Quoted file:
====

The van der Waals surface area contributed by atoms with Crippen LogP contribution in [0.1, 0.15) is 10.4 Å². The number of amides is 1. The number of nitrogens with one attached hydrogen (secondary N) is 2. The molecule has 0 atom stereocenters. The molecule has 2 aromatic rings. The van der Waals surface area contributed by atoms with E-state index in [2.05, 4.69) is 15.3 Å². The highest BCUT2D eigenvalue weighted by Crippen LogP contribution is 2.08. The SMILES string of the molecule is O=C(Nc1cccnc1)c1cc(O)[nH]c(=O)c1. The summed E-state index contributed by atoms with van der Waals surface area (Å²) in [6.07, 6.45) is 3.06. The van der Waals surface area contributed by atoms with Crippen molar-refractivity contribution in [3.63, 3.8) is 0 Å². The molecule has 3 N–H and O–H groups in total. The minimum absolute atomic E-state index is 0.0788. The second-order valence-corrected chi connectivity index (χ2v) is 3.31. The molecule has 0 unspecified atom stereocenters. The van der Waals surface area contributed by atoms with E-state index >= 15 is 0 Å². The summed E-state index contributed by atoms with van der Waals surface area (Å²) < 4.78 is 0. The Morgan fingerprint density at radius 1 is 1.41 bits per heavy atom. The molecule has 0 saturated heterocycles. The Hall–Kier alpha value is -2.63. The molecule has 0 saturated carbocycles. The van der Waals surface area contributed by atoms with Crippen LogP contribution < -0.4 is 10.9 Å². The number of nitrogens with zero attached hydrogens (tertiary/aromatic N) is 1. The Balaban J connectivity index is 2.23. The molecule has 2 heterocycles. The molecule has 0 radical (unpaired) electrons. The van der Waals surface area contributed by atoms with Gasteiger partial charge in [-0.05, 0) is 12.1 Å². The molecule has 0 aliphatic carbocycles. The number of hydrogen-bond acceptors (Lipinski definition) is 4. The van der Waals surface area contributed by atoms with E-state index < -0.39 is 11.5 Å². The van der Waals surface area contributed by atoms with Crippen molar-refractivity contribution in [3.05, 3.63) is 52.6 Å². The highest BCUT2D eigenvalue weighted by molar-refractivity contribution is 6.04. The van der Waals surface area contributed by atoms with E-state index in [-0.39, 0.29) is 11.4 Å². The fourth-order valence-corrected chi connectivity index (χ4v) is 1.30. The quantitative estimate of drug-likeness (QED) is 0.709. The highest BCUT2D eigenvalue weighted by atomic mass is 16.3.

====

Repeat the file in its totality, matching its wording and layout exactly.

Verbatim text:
The van der Waals surface area contributed by atoms with Crippen LogP contribution in [0.1, 0.15) is 10.4 Å². The number of amides is 1. The number of nitrogens with one attached hydrogen (secondary N) is 2. The molecule has 0 atom stereocenters. The molecule has 2 aromatic rings. The van der Waals surface area contributed by atoms with E-state index in [2.05, 4.69) is 15.3 Å². The highest BCUT2D eigenvalue weighted by Crippen LogP contribution is 2.08. The SMILES string of the molecule is O=C(Nc1cccnc1)c1cc(O)[nH]c(=O)c1. The summed E-state index contributed by atoms with van der Waals surface area (Å²) in [6.07, 6.45) is 3.06. The van der Waals surface area contributed by atoms with Crippen molar-refractivity contribution in [3.63, 3.8) is 0 Å². The molecule has 3 N–H and O–H groups in total. The minimum absolute atomic E-state index is 0.0788. The second-order valence-corrected chi connectivity index (χ2v) is 3.31. The molecule has 0 unspecified atom stereocenters. The van der Waals surface area contributed by atoms with E-state index >= 15 is 0 Å². The summed E-state index contributed by atoms with van der Waals surface area (Å²) < 4.78 is 0. The Morgan fingerprint density at radius 1 is 1.41 bits per heavy atom. The molecule has 0 saturated heterocycles. The Hall–Kier alpha value is -2.63. The molecule has 0 saturated carbocycles. The van der Waals surface area contributed by atoms with Crippen LogP contribution < -0.4 is 10.9 Å². The number of nitrogens with zero attached hydrogens (tertiary/aromatic N) is 1. The Balaban J connectivity index is 2.23. The molecule has 2 heterocycles. The molecule has 0 radical (unpaired) electrons. The van der Waals surface area contributed by atoms with Gasteiger partial charge in [-0.05, 0) is 12.1 Å². The molecule has 0 aliphatic carbocycles. The number of hydrogen-bond acceptors (Lipinski definition) is 4. The van der Waals surface area contributed by atoms with E-state index < -0.39 is 11.5 Å². The van der Waals surface area contributed by atoms with Crippen molar-refractivity contribution in [3.05, 3.63) is 52.6 Å². The highest BCUT2D eigenvalue weighted by molar-refractivity contribution is 6.04. The van der Waals surface area contributed by atoms with E-state index in [-0.39, 0.29) is 11.4 Å². The fourth-order valence-corrected chi connectivity index (χ4v) is 1.30. The quantitative estimate of drug-likeness (QED) is 0.709. The highest BCUT2D eigenvalue weighted by atomic mass is 16.3.